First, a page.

Wednesday, January 25, 2012

Paul's, Pike's & Barney's Versions

Find Barney's Version on Video

Paul's, Pike's & Barney's Versions

(from 1/11/11)

Recently I took part in a lively roundtable with Paul Giamatti and Rosamund Pike, the unlikely romantic leads of Barney's Version, which opens this Friday in New York. In the third film adaptation of a novel by the late Canadian novelist Mordecai Richler, Giamatti gives another tour de force performance as a heavy-drinking schlock television producer, Barney Panofsky, whose lone worthy accomplishment--since being a loyal friend to struggling writers and artists when he was a young man in Italy--was marrying Pike's Miriam. In fact, he fell for her at first sight, at his wedding to the 2nd Mrs. P [Minnie Driver]! Many years and two kids later, Miriam is encouraged to go back to work by Blair [Bruce Greenwood], who has obvious designs on her, and Barney feels threatened. Coming into the roundtable, Pike was sure that her character was faultless--making her the opposite of Barney (who is even a suspect in the death of his friend Boogie, played by Scott Speedman). But I ambushed her with my suspicion that Miriam was the one chiefly responsible for the demise of her marriage to Barney. Giamatti? He seemed happy that someone was trying to get Barney off the hook. It was fun.
Q: Paul, do you see your character Barney as a three-ring circus?
Paul Giamatti: A circus of some kind. Yeah, definitely. A little bit of everything happens to him, it's all over the place. The movie itself is a bit of a three-ring circus, with all kinds of things going on at once. There are a lot of balls in the air, that's for sure.
Q: How did you bring that character to life? He seems complex.
PG: That was the pleasure of playing him, that there's so much to the guy. I had a lot of good people around me, including a great director, Richard J. Lewis, a great producer, Robert Lantos, and a great script by Michael Konyves. It was a fun character so I had a good time.
Q: You had the screenplay, so did you ignore the book completely?
PG: I ignored it for the most part. The screenplay was very strong.
Rosamund Pike: The screenplay was very good and definitely captured the spirit of the book while changing it in a large way. There are a lot of things in the movie that are very different from what's in the book. For instance, while the love story is certainly a large part of the book, the movie focuses on it.
Q: We understand Barney's magnetic attraction to Miriam, and know why he married his first wife [Rachel Lefevre], but why does he marry the second Mrs. P [Minnie Driver]?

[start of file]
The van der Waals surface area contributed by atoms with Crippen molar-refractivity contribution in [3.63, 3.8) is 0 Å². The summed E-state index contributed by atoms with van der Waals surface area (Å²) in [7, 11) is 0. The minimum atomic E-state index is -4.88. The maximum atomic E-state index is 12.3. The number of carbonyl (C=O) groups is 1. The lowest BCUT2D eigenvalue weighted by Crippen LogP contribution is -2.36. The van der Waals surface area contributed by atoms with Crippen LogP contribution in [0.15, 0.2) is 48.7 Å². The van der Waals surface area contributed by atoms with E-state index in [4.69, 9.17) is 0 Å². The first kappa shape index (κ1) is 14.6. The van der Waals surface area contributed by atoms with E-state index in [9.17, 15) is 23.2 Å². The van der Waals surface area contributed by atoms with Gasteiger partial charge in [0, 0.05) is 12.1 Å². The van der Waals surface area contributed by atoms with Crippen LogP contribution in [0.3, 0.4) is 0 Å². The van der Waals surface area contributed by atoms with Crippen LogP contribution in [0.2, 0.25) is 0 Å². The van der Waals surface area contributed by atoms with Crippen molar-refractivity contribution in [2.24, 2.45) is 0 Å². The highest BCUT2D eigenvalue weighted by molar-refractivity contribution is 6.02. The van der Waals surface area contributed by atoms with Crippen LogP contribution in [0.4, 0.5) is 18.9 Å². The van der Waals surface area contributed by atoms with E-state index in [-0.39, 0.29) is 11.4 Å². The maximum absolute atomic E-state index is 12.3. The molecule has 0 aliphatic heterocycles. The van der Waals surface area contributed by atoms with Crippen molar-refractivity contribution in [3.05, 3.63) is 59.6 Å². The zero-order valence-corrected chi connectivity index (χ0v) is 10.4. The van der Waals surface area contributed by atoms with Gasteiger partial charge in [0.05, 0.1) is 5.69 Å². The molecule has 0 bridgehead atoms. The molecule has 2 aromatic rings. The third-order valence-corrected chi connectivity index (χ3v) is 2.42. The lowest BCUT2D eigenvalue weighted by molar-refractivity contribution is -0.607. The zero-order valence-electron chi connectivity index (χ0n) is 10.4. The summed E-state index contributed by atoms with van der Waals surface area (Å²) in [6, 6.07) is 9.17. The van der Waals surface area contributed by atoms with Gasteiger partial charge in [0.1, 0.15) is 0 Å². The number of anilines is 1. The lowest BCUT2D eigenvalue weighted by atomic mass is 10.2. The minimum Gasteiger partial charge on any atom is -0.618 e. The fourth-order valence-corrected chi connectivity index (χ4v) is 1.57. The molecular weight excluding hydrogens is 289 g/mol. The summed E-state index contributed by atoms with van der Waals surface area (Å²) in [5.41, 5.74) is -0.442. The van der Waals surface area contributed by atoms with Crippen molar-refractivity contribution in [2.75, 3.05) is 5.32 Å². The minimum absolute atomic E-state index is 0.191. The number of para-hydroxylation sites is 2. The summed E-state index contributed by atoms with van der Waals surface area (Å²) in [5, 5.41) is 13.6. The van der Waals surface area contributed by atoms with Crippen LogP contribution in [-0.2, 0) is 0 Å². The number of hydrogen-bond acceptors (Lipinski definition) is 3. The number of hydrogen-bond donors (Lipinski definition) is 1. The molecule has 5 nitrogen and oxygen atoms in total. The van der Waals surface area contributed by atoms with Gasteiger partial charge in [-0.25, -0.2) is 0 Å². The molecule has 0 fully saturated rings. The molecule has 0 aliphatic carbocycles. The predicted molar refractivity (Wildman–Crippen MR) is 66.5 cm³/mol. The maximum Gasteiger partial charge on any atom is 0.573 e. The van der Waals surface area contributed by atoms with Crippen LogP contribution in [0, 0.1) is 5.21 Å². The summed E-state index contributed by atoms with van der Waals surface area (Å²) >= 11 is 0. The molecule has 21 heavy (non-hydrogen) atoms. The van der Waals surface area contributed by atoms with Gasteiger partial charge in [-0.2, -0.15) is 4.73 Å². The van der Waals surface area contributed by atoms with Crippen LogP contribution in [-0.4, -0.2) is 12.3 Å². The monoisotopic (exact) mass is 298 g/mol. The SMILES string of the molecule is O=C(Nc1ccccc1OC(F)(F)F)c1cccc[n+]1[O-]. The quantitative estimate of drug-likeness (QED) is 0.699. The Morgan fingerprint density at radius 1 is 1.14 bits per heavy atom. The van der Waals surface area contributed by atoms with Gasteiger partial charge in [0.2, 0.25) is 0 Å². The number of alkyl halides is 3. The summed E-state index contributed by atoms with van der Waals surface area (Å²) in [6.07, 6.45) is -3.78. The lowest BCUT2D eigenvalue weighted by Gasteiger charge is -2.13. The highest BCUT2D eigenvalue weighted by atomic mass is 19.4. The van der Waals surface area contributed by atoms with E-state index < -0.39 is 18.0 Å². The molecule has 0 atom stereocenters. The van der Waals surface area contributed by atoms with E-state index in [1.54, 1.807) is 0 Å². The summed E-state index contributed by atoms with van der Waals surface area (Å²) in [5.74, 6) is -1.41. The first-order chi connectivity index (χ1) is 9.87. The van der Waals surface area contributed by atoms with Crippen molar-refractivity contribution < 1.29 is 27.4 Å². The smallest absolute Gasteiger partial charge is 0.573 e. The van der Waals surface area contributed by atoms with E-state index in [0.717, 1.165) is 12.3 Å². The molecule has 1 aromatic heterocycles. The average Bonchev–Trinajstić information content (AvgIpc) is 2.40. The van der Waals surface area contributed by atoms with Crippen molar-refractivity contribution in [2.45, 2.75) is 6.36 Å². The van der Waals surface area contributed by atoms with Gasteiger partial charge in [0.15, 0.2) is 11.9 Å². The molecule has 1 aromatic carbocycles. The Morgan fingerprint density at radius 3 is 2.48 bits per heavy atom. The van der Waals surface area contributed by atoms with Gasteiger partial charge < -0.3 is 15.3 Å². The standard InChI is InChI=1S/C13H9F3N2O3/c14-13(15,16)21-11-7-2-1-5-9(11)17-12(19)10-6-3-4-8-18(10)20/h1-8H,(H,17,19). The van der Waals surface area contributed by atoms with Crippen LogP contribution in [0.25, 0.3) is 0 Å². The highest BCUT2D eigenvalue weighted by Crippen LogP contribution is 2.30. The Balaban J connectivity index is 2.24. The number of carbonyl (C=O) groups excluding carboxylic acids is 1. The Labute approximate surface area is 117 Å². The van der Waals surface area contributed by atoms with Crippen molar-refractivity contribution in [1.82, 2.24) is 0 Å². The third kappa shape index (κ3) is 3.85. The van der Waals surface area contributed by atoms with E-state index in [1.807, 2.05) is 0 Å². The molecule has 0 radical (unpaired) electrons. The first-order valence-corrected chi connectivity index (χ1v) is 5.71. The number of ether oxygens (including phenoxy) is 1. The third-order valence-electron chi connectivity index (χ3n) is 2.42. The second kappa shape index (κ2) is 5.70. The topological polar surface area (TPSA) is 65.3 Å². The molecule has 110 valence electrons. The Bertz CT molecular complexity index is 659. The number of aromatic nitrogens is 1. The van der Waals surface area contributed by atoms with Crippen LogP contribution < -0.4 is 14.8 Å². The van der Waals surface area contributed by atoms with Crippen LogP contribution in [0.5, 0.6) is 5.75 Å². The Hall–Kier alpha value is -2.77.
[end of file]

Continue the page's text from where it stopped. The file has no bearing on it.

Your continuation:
PG: He fouls his life up in Rome. He tries to live like a Bohemian, although that's not who he really is. It ends disastrously over there and he comes home and works for his uncle...

RP: Irv Nausbaum.
PG: That's right! It's amazing you remembered his name! Uncle Irv is going to get Barney a job and Barney's going to straighten out. He introduces Barney to the kind of woman you're going to marry if you're going to straighten out. And she's nice looking, so it's "All right, I'll do that." But it's a mistake. He doesn't really want to do that.
Q: Do you view Barney as a nice Jewish guy gone wrong?
PG: What's that? No! His second wife says, "You're not a square, like the other Jewish boys I know." I don't thing he has gone wrong. He's a troubled guy, he's a tricky guy, but I don't think he's gone terribly wrong. He's an alcoholic but...
RP: He's functioning...
PG: Highly functioning!
Danny Peary: Mordecai Richler called his book "the true story of my wasted life." Paul, I'm going to say something that you'll disagree with; Barney does a lot for other people but his own life could be a lot better, so there is some kind of waste there...
PG: I don't disagree with you.
PK: I'm glad you picked up on the fact that he does help people....
PG: He's self-destructive and insecure and fatalistic, and he has more energy than he knows what to do with. He's impulsive and can't control himself...
DP: And though he's financially successful, he's underachieving in his choice of jobs compared to the artistic people around him.
PG: That's true.
DP: Is that important?
PG: I don't think he gives a shit in some ways or he can't let himself give a shit or he can't appear to be giving a shit about it. But you're right, he is sort of underserving himself in that regard. He makes weird choices and that's part of the conflict in him. Somebody said to me, "If Barney actually had some artistic talent, he would have been all right." He could have been a writer or painter or something, but he doesn't really have that talent. He has the temperament, the drive, the spirit and the romantic sensibility to do that. And he has the artistic friends who he is going to try to live through in that way.
Q: Do you see Barney as Duddy Kravitz all grown up?
PG: These are different guys. As I remember Duddy Kravitz--and he actually makes an appearance in the book--he doesn't feel pain about anything.
DP: He's an operator.
PG: Right, he's an operator and a slick dude. I think he's a different guy. But it's interesting that there are three Richler books--The Apprenticeship of Duddy Kravitz, Joshua Now and Then, and Barney's Version--and in them he seemed to be revealing three large aspects of one huge human being.
Q: Is there something Harvey Pekaresque about Barney?
PG: I suppose so. There's a certain amount of dissatisfaction and bluntness to him and an irascibility. But [in American Splendor] Harvey doesn't sell himself so short. I don't think he undermines himself in the same way that Barney does, although one could say he does. He was artistic in his vision...No?
DP: I think Barney might care more....
PG: Really? As a person in general?
DP: In regard to criticism of him, Harvey probably accepted anything, but Barney suffered inside.
PG: Maybe, I don't know.
RP: The whole reason Barney's Version was written by Barney was he wanted to respond to criticisms of him.
PG: That's true!
RP: Someone had written an unflattering book about Barney Panofsky and Barney's version is his retaliation against that.
DP: I think Barney has a lot of feelings and he hurts inside.
PG: Yes, definitely.
RP: I like him because his actions are not governed by what other people think. If he does care about the criticism it doesn't stop him from doing anything.
Q: But he drives Miriam away.
RP: She was pretty tolerant but drew one line in the sand and he crossed that line. She didn't ask much of him and made virtually no demands except for one. It doesn't mean she doesn't love him anymore, and she forgives him,